It’s that time of year whenever I’m waiting for a ride to my office and usually get caught in a downpour. Water pummeled my umbrella and poured by the gallons, drenching my shoes and trousers. I could almost feel the tiny specks of dirt that had found their way to stick on the inner sides of my shoes as the rest of them were quickly washed away by the cascading rain. The air diffused with a mossy scent giving me a fit of nostalgia, because not far away from where I stand is my old High School. I turned to its direction, hoping to catch a glimpse of it but found my visibility was limited by a good five-yard-span. Wind blew impetuously ramming the droplets against my lens, further decreasing my vision to almost zero. I shifted my gaze and found that passengers who were queuing for a taxi had already piled up on the opposite street, and I think they’ve been there longer than I was. This is not a good sign.
At any rate, passenger vehicles meant like gold at this period, since they are a rare occurrence, and they denote one thing that I fear most: I’m gonna be late for work. I drew my coat. Shoved my left hand into my pocket and let my heart sank. I felt quite pathetic.
I thought it couldn’t get any worse. Usually, I like the rain for the simple reason that it alleviates my dread of the hot summers in Manila. I call it a reprieve from the blistering heat. But just this once, I’ll make an exception. For three consecutive days, my fever turns on and off, resetting my core temperature hurling it into fever-pitched, causing me to suffer a splitting headache, eyes burning like it was constantly on fire, nauseated and dizzy, and joints that ache all over places where you previously thought you don’t have. I let out a deep sigh. Maybe this is one way to have a break from my novel albeit a peculiar one, and an opportunity to learn how to write on the first person narrative for its sequel (if I’m lucky to finish this on time). And hopefully it won’t be a long writing hiatus that would eventually lead to missing my own deadline.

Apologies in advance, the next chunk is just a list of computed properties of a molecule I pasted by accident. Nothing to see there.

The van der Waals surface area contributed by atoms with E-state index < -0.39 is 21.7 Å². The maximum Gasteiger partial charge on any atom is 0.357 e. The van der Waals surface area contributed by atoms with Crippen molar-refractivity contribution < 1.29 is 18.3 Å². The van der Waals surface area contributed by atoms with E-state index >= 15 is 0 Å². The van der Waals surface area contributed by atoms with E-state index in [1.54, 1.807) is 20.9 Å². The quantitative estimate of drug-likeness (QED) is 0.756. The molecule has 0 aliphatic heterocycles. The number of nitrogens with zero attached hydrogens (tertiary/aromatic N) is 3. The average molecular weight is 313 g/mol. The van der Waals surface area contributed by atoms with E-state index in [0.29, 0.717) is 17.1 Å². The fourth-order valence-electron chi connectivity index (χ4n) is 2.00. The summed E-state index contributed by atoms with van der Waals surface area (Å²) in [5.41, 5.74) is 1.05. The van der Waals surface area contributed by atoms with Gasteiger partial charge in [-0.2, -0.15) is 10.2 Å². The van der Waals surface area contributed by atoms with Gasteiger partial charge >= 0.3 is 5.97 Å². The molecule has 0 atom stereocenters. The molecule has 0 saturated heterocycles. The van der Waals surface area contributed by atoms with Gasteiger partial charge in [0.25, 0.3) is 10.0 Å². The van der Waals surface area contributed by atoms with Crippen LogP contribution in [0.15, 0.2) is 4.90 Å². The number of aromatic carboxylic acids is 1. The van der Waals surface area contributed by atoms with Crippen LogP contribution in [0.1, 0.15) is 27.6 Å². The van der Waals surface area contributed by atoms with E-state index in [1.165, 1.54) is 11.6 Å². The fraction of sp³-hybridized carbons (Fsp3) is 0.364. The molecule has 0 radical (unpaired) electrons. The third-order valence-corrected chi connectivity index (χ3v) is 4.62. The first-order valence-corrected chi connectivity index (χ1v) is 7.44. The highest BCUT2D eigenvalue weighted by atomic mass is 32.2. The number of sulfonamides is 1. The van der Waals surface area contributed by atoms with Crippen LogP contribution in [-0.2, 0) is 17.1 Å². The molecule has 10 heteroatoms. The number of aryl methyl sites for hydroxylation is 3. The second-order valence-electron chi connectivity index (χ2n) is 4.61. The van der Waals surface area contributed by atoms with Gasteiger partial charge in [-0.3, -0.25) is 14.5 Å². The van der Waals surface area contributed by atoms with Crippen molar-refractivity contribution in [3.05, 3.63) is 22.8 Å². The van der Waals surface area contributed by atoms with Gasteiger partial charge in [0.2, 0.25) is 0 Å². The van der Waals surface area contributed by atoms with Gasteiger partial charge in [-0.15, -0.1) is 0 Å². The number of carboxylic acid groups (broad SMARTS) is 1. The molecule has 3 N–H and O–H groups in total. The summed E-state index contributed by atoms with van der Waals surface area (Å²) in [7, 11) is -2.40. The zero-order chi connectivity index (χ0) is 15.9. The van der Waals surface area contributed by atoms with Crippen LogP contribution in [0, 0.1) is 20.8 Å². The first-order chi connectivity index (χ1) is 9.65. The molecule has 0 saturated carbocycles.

So much for finding time.
I wish the above paragraph was part of my story that I’m writing about. But nay, it is not. As what I’ve already said a long time ago, there are instances when torrents of ideas flow, ravaging the pages like there is no tomorrow, and there are times when it’s like a stream, trickling away during the summer.